Presentation on theme: "Chemistry: Atoms First Julia Burdge & Jason Overby Chapter 12 Intermolecular Forces and the Physical Properties of Liquids and Solids Kent L. McCorkle."— Presentation transcript:
Chemistry: Atoms First Julia Burdge & Jason Overby Chapter 12 Intermolecular Forces and the Physical Properties of Liquids and Solids Kent L. McCorkle Cosumnes River College Sacramento, CA
Intermolecular Forces and the Physical properties of Liquids and Solids Intermolecular Forces Dipole-Dipole Interactions Hydrogen Bonding Dispersion Forces Ion-Dipole Interactions 12.2 Properties of Liquids Surface Tension Viscosity Vapor Pressure 12.3 Crystal Structure Unit Cells Packing Spheres Closest Packing 12.4 Types of Crystals Ionic Crystals Covalent Crystals Molecular Crystals Metallic Crystals 12.5 Amorphous Solids 12.6 Phase Changes Liquid-Vapor Phase Transition Solid-Liquid Phase Transition Solid-Vapor Phase Transition 12.7 Phase Diagrams
Intermolecular Forces Intermolecular forces are attractive forces that hold particles together in the condensed phases. The magnitude (and type) of intermolecular forces is what determines whether the particles that make up a substance are a gas, liquid, or solid GasLiquidSolid
Attractive forces that act between atoms or molecules in a pure substance are collectively called van der Waals forces. Dipole-dipole interactions are attractive forces that act between polar molecules. The magnitude of the attractive forces depends on the magnitude of the dipole. Intermolecular Forces
Hydrogen bonding is a special type of dipole-dipole interaction. Hydrogen bonding only occurs in molecules that contain H bonded to a small, highly electronegative atom such as N, O, or F. Hydrogen Bonding F H F
Dispersion forces or London dispersion forces result from the Coulombic attractions between instantaneous dipoles of non-polar molecules. Dispersion Forces
Worked Example 12.1 Strategy Draw Lewis dot structures and apply VSEPR theory to determine whether each molecule is polar or nonpolar. Nonpolar molecules exhibit dispersion forces only. Polar molecules exhibit dipole-dipole interactions and dispersion forces. Polar molecules with N–H, F–H, or O–H bonds exhibit dipole- dipole interactions (including hydrogen bonding) and dispersion forces. (a)(b)(c)(d) What kind(s) of intermolecular forces exist in (a) CCl 4 (l), (b) CH 3 COOH(l), (c) CH 3 COCH 3 (l), and (d) H 2 S(l).
Worked Example 12.1 (cont.) (a)(b)(c)(d) Solution (a) CCl 4 is nonpolar, so the only intermolecular forces are dispersion forces. (b) CH 3 COOH is polar and contains an O–H bond, so it exhibits dipole-dipole interactions (including hydrogen bonding) and dispersion forces. (c) CH 3 COCH 3 is polar but does not contain N–H, F–H, or O–H bonds, so it exhibits dipole-dipole interactions and dispersion forces. (d) H 2 S is polar but does not contain N–H, F–H, or O–H bonds, so it exhibits dipole-dipole interactions and dispersion forces. Think About It Being able to draw correct Lewis structures is, once again, vitally important. Review, if you need to, the procedure for drawing them.
Ion-dipole interactions are Coulombic attractions between ions (either positive or negative) and polar molecules. Ion-Dipole Interactions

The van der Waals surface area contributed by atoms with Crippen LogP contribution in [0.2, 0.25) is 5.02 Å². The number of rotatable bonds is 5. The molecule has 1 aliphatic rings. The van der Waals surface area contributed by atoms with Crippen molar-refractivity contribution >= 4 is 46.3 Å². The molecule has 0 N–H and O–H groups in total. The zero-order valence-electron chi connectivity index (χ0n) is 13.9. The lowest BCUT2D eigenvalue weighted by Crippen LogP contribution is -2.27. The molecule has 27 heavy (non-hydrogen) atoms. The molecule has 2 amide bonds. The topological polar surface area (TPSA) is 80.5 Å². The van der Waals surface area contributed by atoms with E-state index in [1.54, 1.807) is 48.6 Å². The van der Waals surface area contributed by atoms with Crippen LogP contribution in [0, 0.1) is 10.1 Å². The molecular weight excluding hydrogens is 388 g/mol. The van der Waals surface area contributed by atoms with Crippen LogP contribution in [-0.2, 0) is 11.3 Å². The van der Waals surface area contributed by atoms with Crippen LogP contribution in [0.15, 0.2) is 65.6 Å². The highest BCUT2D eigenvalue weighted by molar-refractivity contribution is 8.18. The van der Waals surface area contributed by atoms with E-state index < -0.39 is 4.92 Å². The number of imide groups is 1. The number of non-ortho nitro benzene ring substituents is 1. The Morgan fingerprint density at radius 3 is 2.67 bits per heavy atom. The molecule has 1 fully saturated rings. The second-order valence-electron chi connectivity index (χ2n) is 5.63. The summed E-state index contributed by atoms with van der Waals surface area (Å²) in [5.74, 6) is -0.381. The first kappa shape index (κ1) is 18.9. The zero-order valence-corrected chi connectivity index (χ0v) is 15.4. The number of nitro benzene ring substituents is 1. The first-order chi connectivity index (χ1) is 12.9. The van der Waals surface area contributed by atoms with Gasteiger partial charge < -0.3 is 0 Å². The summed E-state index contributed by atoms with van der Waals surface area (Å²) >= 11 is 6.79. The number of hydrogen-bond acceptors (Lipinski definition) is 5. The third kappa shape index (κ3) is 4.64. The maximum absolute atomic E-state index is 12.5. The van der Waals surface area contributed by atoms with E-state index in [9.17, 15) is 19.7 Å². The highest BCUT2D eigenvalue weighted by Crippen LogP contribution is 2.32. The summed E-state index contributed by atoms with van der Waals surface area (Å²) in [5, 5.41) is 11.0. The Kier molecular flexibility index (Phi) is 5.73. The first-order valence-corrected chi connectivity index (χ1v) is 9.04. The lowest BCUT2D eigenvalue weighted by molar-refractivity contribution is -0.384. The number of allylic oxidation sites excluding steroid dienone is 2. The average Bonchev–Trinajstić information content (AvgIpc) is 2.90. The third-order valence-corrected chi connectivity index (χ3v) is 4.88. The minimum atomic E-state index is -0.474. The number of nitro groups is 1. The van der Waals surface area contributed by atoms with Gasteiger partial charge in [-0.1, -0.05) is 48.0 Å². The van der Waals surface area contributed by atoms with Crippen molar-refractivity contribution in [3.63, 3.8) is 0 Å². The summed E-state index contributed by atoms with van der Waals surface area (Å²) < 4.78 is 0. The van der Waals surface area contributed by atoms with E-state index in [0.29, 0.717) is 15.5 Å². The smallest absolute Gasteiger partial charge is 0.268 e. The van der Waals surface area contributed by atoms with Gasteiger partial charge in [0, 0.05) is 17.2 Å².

Properties of Liquids Surface tension is the amount of energy required to stretch or increase the surface of a liquid by a unit area. The stronger the intermolecular forces, the higher the surface tension. 12.2
Capillary action is the movement of a liquid up a narrow tube. Two types of forces bring about capillary action: cohesion is the attraction between like molecules adhesion is the attraction between unlike molecules Properties of Liquids Adhesive forces are greater than cohesive forces Cohesive forces are greater than adhesive forces
Viscosity is a measure of a fluids resistance to flow. The higher the viscosity the more slowly a liquid flows. Liquids that have higher intermolecular forces have higher viscosities. Properties of Liquids
Vapor pressure is also dependent on intermolecular forces. If a molecule at the surface of a liquid has enough kinetic energy, it can escape to the gas phase in a process called vaporization. T 1 < T 2 Properties of Liquids The number of molecules with enough kinetic energy to escape.
H 2 O(l) H 2 O(g) Evaporation: H 2 O(l) H 2 O(g) Condensation:H 2 O(l) H 2 O(g) The vapor pressure increases until the rate of evaporation equals the rate of condensation. Properties of Liquids When the forward process and reverse process are occurring at the same rate, the system is in dynamic equilibrium.
The vapor pressure increases until the rate of evaporation equals the rate of condensation. Properties of Liquids H 2 O(l) H 2 O(g)
The vapor pressure increases with temperature. Properties of Liquids
The Clausius-Clapeyron equation relates the natural log of vapor pressure and the reciprocal of absolute temperature. ln P = natural log of vapor pressure ΔH vap = the molar heat of vaporization R = the gas constant (8.314 J/Kmol) T = the kelvin temperature C is an experimentally determined constant Properties of Liquids
The Clausius-Clapeyron equation: Plotting ln P versus 1/T is a line with a slope of ΔH/R. ΔH is assumed to be independent of temperature. Properties of Liquids
The Clausius-Clapeyron equation can be rearranged into a two point form: Properties of Liquids